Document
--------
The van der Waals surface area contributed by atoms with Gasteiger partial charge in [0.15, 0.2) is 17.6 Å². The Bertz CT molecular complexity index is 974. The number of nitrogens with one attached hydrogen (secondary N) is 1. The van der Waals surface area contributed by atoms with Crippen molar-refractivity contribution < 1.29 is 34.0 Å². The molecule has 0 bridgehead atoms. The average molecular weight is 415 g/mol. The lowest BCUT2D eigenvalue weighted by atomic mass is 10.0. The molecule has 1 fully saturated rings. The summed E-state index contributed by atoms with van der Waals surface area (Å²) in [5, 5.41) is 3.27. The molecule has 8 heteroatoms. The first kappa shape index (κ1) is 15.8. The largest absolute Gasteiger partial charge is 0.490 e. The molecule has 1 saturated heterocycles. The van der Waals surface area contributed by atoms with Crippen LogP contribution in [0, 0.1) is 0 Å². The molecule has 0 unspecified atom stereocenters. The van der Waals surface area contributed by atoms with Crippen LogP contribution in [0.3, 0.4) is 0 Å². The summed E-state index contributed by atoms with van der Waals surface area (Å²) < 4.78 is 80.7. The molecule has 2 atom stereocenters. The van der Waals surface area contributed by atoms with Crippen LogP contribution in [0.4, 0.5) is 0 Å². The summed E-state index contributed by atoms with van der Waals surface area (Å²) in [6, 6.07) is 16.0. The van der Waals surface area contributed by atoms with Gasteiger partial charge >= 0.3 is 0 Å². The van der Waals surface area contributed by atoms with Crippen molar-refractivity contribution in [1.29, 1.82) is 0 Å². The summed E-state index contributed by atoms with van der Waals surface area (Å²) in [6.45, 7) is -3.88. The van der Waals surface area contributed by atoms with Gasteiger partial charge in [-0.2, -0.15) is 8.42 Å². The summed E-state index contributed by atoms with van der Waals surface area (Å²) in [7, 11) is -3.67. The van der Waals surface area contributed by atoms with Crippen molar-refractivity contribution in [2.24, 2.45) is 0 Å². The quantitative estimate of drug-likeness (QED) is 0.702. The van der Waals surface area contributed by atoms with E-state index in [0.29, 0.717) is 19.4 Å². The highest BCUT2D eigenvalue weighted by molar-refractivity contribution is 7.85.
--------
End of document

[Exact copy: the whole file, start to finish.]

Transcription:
The van der Waals surface area contributed by atoms with Gasteiger partial charge in [0.15, 0.2) is 17.6 Å². The Bertz CT molecular complexity index is 974. The number of nitrogens with one attached hydrogen (secondary N) is 1. The van der Waals surface area contributed by atoms with Crippen molar-refractivity contribution < 1.29 is 34.0 Å². The molecule has 0 bridgehead atoms. The average molecular weight is 415 g/mol. The lowest BCUT2D eigenvalue weighted by atomic mass is 10.0. The molecule has 1 fully saturated rings. The summed E-state index contributed by atoms with van der Waals surface area (Å²) in [5, 5.41) is 3.27. The molecule has 8 heteroatoms. The first kappa shape index (κ1) is 15.8. The largest absolute Gasteiger partial charge is 0.490 e. The molecule has 1 saturated heterocycles. The van der Waals surface area contributed by atoms with Crippen LogP contribution in [0, 0.1) is 0 Å². The molecule has 0 unspecified atom stereocenters. The van der Waals surface area contributed by atoms with Crippen LogP contribution in [0.3, 0.4) is 0 Å². The summed E-state index contributed by atoms with van der Waals surface area (Å²) < 4.78 is 80.7. The molecule has 2 atom stereocenters. The van der Waals surface area contributed by atoms with Crippen LogP contribution in [0.4, 0.5) is 0 Å². The summed E-state index contributed by atoms with van der Waals surface area (Å²) in [6, 6.07) is 16.0. The van der Waals surface area contributed by atoms with Gasteiger partial charge >= 0.3 is 0 Å². The van der Waals surface area contributed by atoms with Crippen molar-refractivity contribution in [1.29, 1.82) is 0 Å². The summed E-state index contributed by atoms with van der Waals surface area (Å²) in [6.45, 7) is -3.88. The van der Waals surface area contributed by atoms with Gasteiger partial charge in [-0.2, -0.15) is 8.42 Å². The summed E-state index contributed by atoms with van der Waals surface area (Å²) in [7, 11) is -3.67. The van der Waals surface area contributed by atoms with Crippen molar-refractivity contribution in [2.24, 2.45) is 0 Å². The quantitative estimate of drug-likeness (QED) is 0.702. The van der Waals surface area contributed by atoms with E-state index in [0.29, 0.717) is 19.4 Å². The highest BCUT2D eigenvalue weighted by molar-refractivity contribution is 7.85.